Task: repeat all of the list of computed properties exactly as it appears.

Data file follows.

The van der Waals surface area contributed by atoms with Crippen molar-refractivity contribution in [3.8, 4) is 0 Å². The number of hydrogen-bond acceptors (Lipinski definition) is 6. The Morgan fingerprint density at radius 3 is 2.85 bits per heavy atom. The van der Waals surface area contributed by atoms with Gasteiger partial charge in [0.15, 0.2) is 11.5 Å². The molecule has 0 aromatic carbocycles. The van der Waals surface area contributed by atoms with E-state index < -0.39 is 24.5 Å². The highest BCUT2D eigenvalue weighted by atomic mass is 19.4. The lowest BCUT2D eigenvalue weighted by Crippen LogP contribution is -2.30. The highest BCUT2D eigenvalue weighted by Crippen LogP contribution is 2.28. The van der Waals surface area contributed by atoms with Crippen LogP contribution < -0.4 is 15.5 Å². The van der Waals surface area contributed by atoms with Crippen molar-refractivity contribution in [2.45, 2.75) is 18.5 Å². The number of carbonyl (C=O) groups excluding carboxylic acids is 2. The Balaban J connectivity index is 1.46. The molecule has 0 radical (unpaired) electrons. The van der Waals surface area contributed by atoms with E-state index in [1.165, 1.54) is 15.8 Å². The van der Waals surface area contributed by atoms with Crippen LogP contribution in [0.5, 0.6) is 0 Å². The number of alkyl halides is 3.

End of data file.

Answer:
The van der Waals surface area contributed by atoms with Crippen molar-refractivity contribution in [3.8, 4) is 0 Å². The number of hydrogen-bond acceptors (Lipinski definition) is 6. The Morgan fingerprint density at radius 3 is 2.85 bits per heavy atom. The van der Waals surface area contributed by atoms with Gasteiger partial charge in [0.15, 0.2) is 11.5 Å². The molecule has 0 aromatic carbocycles. The van der Waals surface area contributed by atoms with E-state index < -0.39 is 24.5 Å². The highest BCUT2D eigenvalue weighted by atomic mass is 19.4. The lowest BCUT2D eigenvalue weighted by Crippen LogP contribution is -2.30. The highest BCUT2D eigenvalue weighted by Crippen LogP contribution is 2.28. The van der Waals surface area contributed by atoms with Crippen LogP contribution < -0.4 is 15.5 Å². The van der Waals surface area contributed by atoms with Crippen molar-refractivity contribution in [2.45, 2.75) is 18.5 Å². The number of carbonyl (C=O) groups excluding carboxylic acids is 2. The Balaban J connectivity index is 1.46. The molecule has 0 radical (unpaired) electrons. The van der Waals surface area contributed by atoms with E-state index in [1.165, 1.54) is 15.8 Å². The van der Waals surface area contributed by atoms with Crippen LogP contribution in [0.5, 0.6) is 0 Å². The number of alkyl halides is 3.